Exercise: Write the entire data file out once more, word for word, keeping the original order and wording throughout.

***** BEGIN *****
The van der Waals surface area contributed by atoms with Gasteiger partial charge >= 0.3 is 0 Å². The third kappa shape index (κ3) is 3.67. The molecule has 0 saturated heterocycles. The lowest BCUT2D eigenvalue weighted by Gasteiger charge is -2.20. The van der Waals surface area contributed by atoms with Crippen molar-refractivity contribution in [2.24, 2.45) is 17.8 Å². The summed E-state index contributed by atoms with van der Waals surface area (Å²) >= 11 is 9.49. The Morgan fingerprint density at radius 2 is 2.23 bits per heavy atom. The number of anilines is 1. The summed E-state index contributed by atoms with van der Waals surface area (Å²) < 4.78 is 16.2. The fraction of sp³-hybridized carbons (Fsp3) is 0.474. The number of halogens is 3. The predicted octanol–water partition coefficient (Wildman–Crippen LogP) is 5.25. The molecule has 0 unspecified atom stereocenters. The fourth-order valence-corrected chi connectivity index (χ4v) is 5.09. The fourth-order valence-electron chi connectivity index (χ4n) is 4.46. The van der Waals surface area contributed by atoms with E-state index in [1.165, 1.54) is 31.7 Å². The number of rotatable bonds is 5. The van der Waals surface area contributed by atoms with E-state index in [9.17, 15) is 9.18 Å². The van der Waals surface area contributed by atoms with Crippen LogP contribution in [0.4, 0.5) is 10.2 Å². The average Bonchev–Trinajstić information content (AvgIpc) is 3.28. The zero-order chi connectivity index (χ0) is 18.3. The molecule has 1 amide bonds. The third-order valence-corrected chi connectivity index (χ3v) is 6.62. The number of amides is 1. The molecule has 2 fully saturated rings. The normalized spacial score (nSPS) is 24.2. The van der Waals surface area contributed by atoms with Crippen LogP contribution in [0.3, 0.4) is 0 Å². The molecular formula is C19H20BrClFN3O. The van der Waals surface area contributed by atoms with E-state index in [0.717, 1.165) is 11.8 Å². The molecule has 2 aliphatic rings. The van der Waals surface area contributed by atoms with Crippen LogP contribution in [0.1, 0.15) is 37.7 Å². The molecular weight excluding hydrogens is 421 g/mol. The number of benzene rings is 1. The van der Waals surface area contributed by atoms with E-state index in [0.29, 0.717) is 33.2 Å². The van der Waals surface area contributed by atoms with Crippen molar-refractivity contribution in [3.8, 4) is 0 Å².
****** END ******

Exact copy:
The van der Waals surface area contributed by atoms with Gasteiger partial charge >= 0.3 is 0 Å². The third kappa shape index (κ3) is 3.67. The molecule has 0 saturated heterocycles. The lowest BCUT2D eigenvalue weighted by Gasteiger charge is -2.20. The van der Waals surface area contributed by atoms with Crippen molar-refractivity contribution in [2.24, 2.45) is 17.8 Å². The summed E-state index contributed by atoms with van der Waals surface area (Å²) >= 11 is 9.49. The Morgan fingerprint density at radius 2 is 2.23 bits per heavy atom. The number of anilines is 1. The summed E-state index contributed by atoms with van der Waals surface area (Å²) < 4.78 is 16.2. The fraction of sp³-hybridized carbons (Fsp3) is 0.474. The number of halogens is 3. The predicted octanol–water partition coefficient (Wildman–Crippen LogP) is 5.25. The molecule has 0 unspecified atom stereocenters. The fourth-order valence-corrected chi connectivity index (χ4v) is 5.09. The fourth-order valence-electron chi connectivity index (χ4n) is 4.46. The van der Waals surface area contributed by atoms with E-state index in [1.165, 1.54) is 31.7 Å². The number of rotatable bonds is 5. The van der Waals surface area contributed by atoms with E-state index in [9.17, 15) is 9.18 Å². The van der Waals surface area contributed by atoms with Crippen LogP contribution in [0.4, 0.5) is 10.2 Å². The average Bonchev–Trinajstić information content (AvgIpc) is 3.28. The zero-order chi connectivity index (χ0) is 18.3. The molecule has 1 amide bonds. The third-order valence-corrected chi connectivity index (χ3v) is 6.62. The number of amides is 1. The molecule has 2 fully saturated rings. The normalized spacial score (nSPS) is 24.2. The van der Waals surface area contributed by atoms with Crippen LogP contribution in [0.3, 0.4) is 0 Å². The molecular formula is C19H20BrClFN3O. The van der Waals surface area contributed by atoms with E-state index in [0.717, 1.165) is 11.8 Å². The molecule has 2 aliphatic rings. The van der Waals surface area contributed by atoms with Crippen LogP contribution in [0.1, 0.15) is 37.7 Å². The molecular weight excluding hydrogens is 421 g/mol. The number of benzene rings is 1. The van der Waals surface area contributed by atoms with E-state index in [0.29, 0.717) is 33.2 Å². The van der Waals surface area contributed by atoms with Crippen molar-refractivity contribution in [3.8, 4) is 0 Å².